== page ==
Friday, 5 September 2014

Preparation for Cat 2/3 Offshore Safety Inspection

Hi everyone,
The last few weeks have been busy, fitting boat work into gaps in real work.  The focus has been on preparing the boat for offshore racing in the upcoming season.  Exactly how many races we'll do remains to be seen, but we like to prepare the boat well.  After all, the main difference between racing rules and cruising guidelines at FSC is that the former say "shall" and the latter say "should".

Both autopilots now mounted in the quarterberth
Like our earlier preparation for Cat 6 inshore racing this exercise hasn't been trivial.  The work done included:

  • Labelling countless items from boxes to cushions to floorboards
  • Buying more flares
  • Buying a new GPS-equipped EPIRB (since the battery on one of ours had expired)
  • Arranging for service of our Great Circle liferaft
  • Upgrading our manual bilge pumps
  • Replacing our danbuoy and lifering with an automatic inflating unit
  • Setting up new jackstays
  • Having our sail number sewn onto our side dodger panels
  • Further renewing and upgrading our first aid kit
  • Rearranging the area behind our instrument panel to make room for an AIS transceiver
  • Installing and configuring an AIS transceiver
The AIS transceiver is something we've done without until now.  We have had an AIS receiver for several years but a transceiver is recommended for offshore racing and far more effective than the radar reflector it notionally replaces.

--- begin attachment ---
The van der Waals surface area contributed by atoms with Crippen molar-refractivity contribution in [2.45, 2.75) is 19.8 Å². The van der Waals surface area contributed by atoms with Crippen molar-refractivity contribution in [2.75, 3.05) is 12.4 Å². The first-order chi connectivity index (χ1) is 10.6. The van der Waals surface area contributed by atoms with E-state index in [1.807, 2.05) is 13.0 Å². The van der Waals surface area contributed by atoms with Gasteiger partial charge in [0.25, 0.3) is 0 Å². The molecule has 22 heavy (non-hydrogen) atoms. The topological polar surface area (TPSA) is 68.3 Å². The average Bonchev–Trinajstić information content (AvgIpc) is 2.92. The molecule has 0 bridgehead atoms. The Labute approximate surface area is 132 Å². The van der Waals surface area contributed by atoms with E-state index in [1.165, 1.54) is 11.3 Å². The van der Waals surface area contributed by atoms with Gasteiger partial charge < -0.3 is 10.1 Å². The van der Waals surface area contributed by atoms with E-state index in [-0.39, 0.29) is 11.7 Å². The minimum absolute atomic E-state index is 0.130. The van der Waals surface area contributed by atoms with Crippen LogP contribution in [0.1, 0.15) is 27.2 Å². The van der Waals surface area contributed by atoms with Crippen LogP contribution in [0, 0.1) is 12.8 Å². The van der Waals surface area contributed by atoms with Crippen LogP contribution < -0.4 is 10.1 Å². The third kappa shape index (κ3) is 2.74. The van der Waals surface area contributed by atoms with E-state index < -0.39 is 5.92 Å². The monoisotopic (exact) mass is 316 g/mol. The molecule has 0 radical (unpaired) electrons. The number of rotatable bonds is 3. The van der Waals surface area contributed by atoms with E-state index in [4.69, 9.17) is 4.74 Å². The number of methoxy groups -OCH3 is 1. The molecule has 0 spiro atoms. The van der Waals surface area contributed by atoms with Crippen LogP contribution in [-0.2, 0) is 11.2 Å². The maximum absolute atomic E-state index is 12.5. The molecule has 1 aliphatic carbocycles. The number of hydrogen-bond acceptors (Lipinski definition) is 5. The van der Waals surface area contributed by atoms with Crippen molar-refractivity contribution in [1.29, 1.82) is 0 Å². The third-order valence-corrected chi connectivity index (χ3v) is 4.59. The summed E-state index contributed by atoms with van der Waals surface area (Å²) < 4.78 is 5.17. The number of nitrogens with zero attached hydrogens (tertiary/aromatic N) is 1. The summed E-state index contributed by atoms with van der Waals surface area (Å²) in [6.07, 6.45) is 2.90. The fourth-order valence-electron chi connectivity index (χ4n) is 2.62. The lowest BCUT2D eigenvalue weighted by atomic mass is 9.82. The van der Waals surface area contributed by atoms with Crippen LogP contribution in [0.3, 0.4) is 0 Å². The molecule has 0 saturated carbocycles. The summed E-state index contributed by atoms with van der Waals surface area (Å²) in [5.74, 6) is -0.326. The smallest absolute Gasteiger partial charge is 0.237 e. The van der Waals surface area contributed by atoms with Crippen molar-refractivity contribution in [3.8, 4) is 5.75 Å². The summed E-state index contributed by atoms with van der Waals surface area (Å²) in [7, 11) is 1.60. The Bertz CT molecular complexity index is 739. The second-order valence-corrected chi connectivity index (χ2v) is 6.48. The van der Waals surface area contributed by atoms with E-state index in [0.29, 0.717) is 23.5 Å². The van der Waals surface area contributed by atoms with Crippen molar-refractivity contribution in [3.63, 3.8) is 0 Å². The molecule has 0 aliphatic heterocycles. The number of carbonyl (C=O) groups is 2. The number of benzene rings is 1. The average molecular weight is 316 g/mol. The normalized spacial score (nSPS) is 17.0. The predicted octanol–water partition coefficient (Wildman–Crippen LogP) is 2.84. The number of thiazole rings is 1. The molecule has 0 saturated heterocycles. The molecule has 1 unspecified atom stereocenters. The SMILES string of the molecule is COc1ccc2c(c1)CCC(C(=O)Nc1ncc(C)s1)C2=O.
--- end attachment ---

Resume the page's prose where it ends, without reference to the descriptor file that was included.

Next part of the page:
The unit we chose is a Vesper Marine XB-8000.  This unit supports both NMEA0183 and NMEA2000 interfaces and has a WiFi access point.  We haven't used NMEA2000 on Zen Again previously but decided to try it out between the AIS, the VHF and one of our chart plotters.  We also feed our NMEA0183 instrument data into the AIS to make it accesssable via WiFi.

Vesper Marine XB-8000
The installation process was straight-forward.  Initially I tried connecting the NMEA2000 devices together without power applied to the NMEA2000 backbone.  This didn't work, so even if the devices on the bus don't need power from it the power is still necessary.  With that sorted out everything talked to each-other nicely.

We installed the AIS's GPS antenna behind the instrument panel, close under the side deck.  This is giving good signal strength and avoids yet another external antenna and long cable run.  The AIS's VHF antenna is dedicated to the AIS and is mounted on the pushpit.  The AIS receiver built into the VHF radio uses the masthead antenna so it will be interesting to compare their performance.

Connecting to the XB-8000 via either USB or WiFi is simple and effective.  We'll use USB for the laptop and WiFi for our iPads/iPhones.

XB-8000 AIS data overlaid in OpenCPN
OpenCPN showing data on one AIS target
On the iPad we run Vesper's WatchMate app which shows AIS information and allows configuration of the XB-8000.  We also use the iNavX chartplotter which supports AIS overlay.

WatchMate app on iPad (outer range ring is 8nm)
iNavX app on iPad with Navionics charts and XB-8000 AIS data overlay 
iNavX app on iPad showing instrument data from XB-8000 via WiFi
A consequence of installing the AIS was the relocation of our primary autopilot course computer from behind the instrument panel to the quarterberth.  That puts it above the backup course computer, so both are readily accessible.  Seemed to me that easy access to the autopilots is a good thing!

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